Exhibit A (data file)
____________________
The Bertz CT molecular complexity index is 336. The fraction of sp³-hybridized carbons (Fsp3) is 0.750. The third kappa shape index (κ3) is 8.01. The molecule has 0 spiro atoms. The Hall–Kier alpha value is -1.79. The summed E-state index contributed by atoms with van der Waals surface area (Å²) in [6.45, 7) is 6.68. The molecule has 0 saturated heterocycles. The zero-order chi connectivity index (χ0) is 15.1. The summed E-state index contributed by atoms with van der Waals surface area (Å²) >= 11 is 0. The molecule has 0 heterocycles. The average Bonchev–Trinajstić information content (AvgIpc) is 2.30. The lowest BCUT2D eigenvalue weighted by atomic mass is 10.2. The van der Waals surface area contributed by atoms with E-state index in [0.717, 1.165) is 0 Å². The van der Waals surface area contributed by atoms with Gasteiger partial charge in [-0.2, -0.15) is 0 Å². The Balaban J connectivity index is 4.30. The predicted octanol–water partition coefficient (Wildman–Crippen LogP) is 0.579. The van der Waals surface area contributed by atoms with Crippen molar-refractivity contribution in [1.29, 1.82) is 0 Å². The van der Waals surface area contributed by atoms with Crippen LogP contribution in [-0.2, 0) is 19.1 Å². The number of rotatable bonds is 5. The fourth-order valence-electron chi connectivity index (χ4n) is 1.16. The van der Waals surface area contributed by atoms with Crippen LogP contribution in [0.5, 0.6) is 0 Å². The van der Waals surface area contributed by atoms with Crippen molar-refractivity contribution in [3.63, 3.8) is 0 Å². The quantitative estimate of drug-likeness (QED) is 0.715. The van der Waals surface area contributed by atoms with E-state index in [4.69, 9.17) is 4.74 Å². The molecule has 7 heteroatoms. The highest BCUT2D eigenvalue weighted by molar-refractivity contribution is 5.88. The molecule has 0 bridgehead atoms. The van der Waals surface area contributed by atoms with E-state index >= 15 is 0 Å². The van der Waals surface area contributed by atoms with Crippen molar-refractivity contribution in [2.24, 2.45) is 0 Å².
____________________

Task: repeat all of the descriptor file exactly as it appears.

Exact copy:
The Bertz CT molecular complexity index is 336. The fraction of sp³-hybridized carbons (Fsp3) is 0.750. The third kappa shape index (κ3) is 8.01. The molecule has 0 spiro atoms. The Hall–Kier alpha value is -1.79. The summed E-state index contributed by atoms with van der Waals surface area (Å²) in [6.45, 7) is 6.68. The molecule has 0 saturated heterocycles. The zero-order chi connectivity index (χ0) is 15.1. The summed E-state index contributed by atoms with van der Waals surface area (Å²) >= 11 is 0. The molecule has 0 heterocycles. The average Bonchev–Trinajstić information content (AvgIpc) is 2.30. The lowest BCUT2D eigenvalue weighted by atomic mass is 10.2. The van der Waals surface area contributed by atoms with E-state index in [0.717, 1.165) is 0 Å². The van der Waals surface area contributed by atoms with Gasteiger partial charge in [-0.2, -0.15) is 0 Å². The Balaban J connectivity index is 4.30. The predicted octanol–water partition coefficient (Wildman–Crippen LogP) is 0.579. The van der Waals surface area contributed by atoms with Crippen molar-refractivity contribution in [1.29, 1.82) is 0 Å². The van der Waals surface area contributed by atoms with Crippen LogP contribution in [-0.2, 0) is 19.1 Å². The number of rotatable bonds is 5. The fourth-order valence-electron chi connectivity index (χ4n) is 1.16. The van der Waals surface area contributed by atoms with Crippen LogP contribution in [0.5, 0.6) is 0 Å². The van der Waals surface area contributed by atoms with Crippen molar-refractivity contribution in [3.63, 3.8) is 0 Å². The quantitative estimate of drug-likeness (QED) is 0.715. The van der Waals surface area contributed by atoms with E-state index in [4.69, 9.17) is 4.74 Å². The molecule has 7 heteroatoms. The highest BCUT2D eigenvalue weighted by molar-refractivity contribution is 5.88. The molecule has 0 bridgehead atoms. The van der Waals surface area contributed by atoms with E-state index >= 15 is 0 Å². The van der Waals surface area contributed by atoms with Crippen molar-refractivity contribution in [2.24, 2.45) is 0 Å².